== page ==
American forces opened fire Friday on green-uniformed troops in the Kuwaiti desert: cutouts posted in the sand for target practice.
The war games held six miles south of the Iraqi border did not name the enemy. But the rounds of artillery and automatic weapons were aimed - symbolically, at least - at Saddam Hussein.
The real confrontation between the United States and Iraq has eased in the past week, but the White House is continuing to bulk up its military presence in the Persian Gulf.
Hundreds of soldiers from the 1st Cavalry Division arrived here Friday, part of an airlift bringing 3,500 soldiers from Fort Hood, Texas, to Kuwait within a few days. President Clinton ordered them to this desert kingdom to augment a force of 1,200 that has been conducting exercises since August.
More than 30,000 U.S. military personnel, most aboard ships, will soon be in the gulf. Before the crisis erupted three weeks ago over Iraqi attacks on Kurds in northern Iraq, fewer than 20,000 were deployed.
The United States says the intent of the military exercises is to show Saddam the Americans are ready to protect its oil-rich allies in the gulf.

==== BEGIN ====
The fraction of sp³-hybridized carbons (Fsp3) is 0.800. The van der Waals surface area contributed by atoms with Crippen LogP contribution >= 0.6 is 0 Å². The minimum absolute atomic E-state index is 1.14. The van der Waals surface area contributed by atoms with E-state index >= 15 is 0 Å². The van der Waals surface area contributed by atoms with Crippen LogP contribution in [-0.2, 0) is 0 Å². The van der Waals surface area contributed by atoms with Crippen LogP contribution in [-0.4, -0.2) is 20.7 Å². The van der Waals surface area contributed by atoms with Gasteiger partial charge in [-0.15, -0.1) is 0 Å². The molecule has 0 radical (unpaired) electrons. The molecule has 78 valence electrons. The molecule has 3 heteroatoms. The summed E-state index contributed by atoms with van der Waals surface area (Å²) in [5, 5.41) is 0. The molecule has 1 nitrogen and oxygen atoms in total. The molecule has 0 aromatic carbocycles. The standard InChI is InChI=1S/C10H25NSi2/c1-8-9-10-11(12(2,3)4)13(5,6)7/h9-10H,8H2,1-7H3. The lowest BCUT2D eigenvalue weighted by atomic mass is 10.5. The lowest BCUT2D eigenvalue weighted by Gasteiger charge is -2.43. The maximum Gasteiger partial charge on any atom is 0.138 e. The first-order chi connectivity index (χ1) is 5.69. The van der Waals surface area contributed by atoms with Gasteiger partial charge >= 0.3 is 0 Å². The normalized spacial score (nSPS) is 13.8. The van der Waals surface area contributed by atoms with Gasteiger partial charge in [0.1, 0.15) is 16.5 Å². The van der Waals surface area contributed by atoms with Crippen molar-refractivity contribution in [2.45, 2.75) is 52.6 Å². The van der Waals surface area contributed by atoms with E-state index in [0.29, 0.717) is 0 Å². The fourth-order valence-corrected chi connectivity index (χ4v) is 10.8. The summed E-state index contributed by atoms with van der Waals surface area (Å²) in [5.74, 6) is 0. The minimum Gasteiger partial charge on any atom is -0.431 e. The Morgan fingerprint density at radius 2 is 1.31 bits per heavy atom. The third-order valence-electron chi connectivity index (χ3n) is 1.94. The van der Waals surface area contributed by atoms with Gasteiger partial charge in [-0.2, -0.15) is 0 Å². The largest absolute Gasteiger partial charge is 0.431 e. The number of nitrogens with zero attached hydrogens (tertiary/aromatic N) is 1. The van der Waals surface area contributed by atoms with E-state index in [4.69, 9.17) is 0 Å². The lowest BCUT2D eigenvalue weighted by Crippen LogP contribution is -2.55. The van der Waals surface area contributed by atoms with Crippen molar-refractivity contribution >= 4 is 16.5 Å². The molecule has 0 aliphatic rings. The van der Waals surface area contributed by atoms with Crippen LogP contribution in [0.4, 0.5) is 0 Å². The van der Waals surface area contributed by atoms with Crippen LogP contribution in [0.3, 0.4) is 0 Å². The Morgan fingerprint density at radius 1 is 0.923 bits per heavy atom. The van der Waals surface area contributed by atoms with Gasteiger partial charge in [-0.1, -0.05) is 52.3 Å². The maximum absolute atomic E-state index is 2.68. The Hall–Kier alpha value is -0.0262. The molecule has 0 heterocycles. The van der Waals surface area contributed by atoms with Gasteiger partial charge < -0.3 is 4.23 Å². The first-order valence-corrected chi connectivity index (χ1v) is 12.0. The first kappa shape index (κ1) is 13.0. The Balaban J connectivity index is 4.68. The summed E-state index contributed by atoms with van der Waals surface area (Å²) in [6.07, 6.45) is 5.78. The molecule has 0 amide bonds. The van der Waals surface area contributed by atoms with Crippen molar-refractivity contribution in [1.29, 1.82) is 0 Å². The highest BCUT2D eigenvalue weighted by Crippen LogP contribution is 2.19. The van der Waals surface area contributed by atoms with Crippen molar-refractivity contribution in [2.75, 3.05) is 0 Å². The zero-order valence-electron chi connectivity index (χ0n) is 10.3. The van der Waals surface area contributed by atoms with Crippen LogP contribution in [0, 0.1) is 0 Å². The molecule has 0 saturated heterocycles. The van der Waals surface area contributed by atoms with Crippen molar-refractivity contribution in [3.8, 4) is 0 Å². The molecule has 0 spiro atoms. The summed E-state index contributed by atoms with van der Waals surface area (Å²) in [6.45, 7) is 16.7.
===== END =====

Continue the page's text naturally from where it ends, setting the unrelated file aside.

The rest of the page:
“It is a great opportunity to realistically do the same missions we may be called on to do in combat,” Army Capt. Shane O’Kelly of New York City said as armored vehicles rumbled past, kicking up plumes of sand.
Simulating a counterattack by enemy forces, a platoon of Americans in a trench triggered a mine and fired live ammunition from M-16s and a machine gun.
A half-dozen Bradley fighting vehicles raced across the desert past a group of camels, which appeared oblivious to the action.
Suddenly, a soldier shouted “Gas!” The troops pulled gas masks from their pouches and pulled them over their heads. One soldier was hauled out of the trench and taken to an ambulance on tracks, one of two who were “wounded” in the mock firefight.
In real life, no threatening Iraqi troop movements were reported Friday, said Lt. Col. Andy Bourland, a U.S. military spokesman in Riyadh, Saudi Arabia.
Iraq has been using radar to track U.S. aircraft patrolling the “no-fly” zones over northern and southern Iraq, but it has not fired on any planes in the past week.
The zones were established at the end of the 1991 Gulf War to protect Kurds in the north and Shiite Muslims in the south and extended almost to the suburbs of Baghdad last month by Clinton when Saddam dispatched troops north to support a sympathetic Kurdish faction.
sponsored According to two 2015 surveys, 62 percent of Americans do not have enough savings to handle an unexpected emergency, much less any long-term plans.